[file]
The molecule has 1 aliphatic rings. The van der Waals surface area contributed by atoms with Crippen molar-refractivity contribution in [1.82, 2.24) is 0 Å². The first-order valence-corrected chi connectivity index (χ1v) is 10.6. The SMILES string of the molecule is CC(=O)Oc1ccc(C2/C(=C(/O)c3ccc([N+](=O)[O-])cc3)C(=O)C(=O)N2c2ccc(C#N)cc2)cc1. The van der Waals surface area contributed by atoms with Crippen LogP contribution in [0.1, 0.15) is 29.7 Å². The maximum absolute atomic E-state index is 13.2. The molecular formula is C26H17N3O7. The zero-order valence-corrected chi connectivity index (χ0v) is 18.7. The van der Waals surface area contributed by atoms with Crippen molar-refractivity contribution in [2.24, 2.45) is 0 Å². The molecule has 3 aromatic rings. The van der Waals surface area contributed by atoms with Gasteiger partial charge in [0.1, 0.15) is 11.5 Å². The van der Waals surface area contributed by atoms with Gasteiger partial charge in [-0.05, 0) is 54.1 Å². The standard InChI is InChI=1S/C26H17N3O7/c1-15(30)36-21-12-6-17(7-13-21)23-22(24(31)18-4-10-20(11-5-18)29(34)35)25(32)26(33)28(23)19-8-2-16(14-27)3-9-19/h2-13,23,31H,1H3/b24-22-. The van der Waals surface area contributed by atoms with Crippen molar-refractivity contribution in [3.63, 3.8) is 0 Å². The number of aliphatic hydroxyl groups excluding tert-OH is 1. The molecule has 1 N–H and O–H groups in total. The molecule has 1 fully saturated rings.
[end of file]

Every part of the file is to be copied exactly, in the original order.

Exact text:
The molecule has 1 aliphatic rings. The van der Waals surface area contributed by atoms with Crippen molar-refractivity contribution in [1.82, 2.24) is 0 Å². The first-order valence-corrected chi connectivity index (χ1v) is 10.6. The SMILES string of the molecule is CC(=O)Oc1ccc(C2/C(=C(/O)c3ccc([N+](=O)[O-])cc3)C(=O)C(=O)N2c2ccc(C#N)cc2)cc1. The van der Waals surface area contributed by atoms with Crippen LogP contribution in [0.1, 0.15) is 29.7 Å². The maximum absolute atomic E-state index is 13.2. The molecular formula is C26H17N3O7. The zero-order valence-corrected chi connectivity index (χ0v) is 18.7. The van der Waals surface area contributed by atoms with Crippen molar-refractivity contribution in [2.24, 2.45) is 0 Å². The molecule has 3 aromatic rings. The van der Waals surface area contributed by atoms with Gasteiger partial charge in [0.1, 0.15) is 11.5 Å². The van der Waals surface area contributed by atoms with Gasteiger partial charge in [-0.05, 0) is 54.1 Å². The standard InChI is InChI=1S/C26H17N3O7/c1-15(30)36-21-12-6-17(7-13-21)23-22(24(31)18-4-10-20(11-5-18)29(34)35)25(32)26(33)28(23)19-8-2-16(14-27)3-9-19/h2-13,23,31H,1H3/b24-22-. The van der Waals surface area contributed by atoms with Crippen molar-refractivity contribution in [3.63, 3.8) is 0 Å². The number of aliphatic hydroxyl groups excluding tert-OH is 1. The molecule has 1 N–H and O–H groups in total. The molecule has 1 fully saturated rings.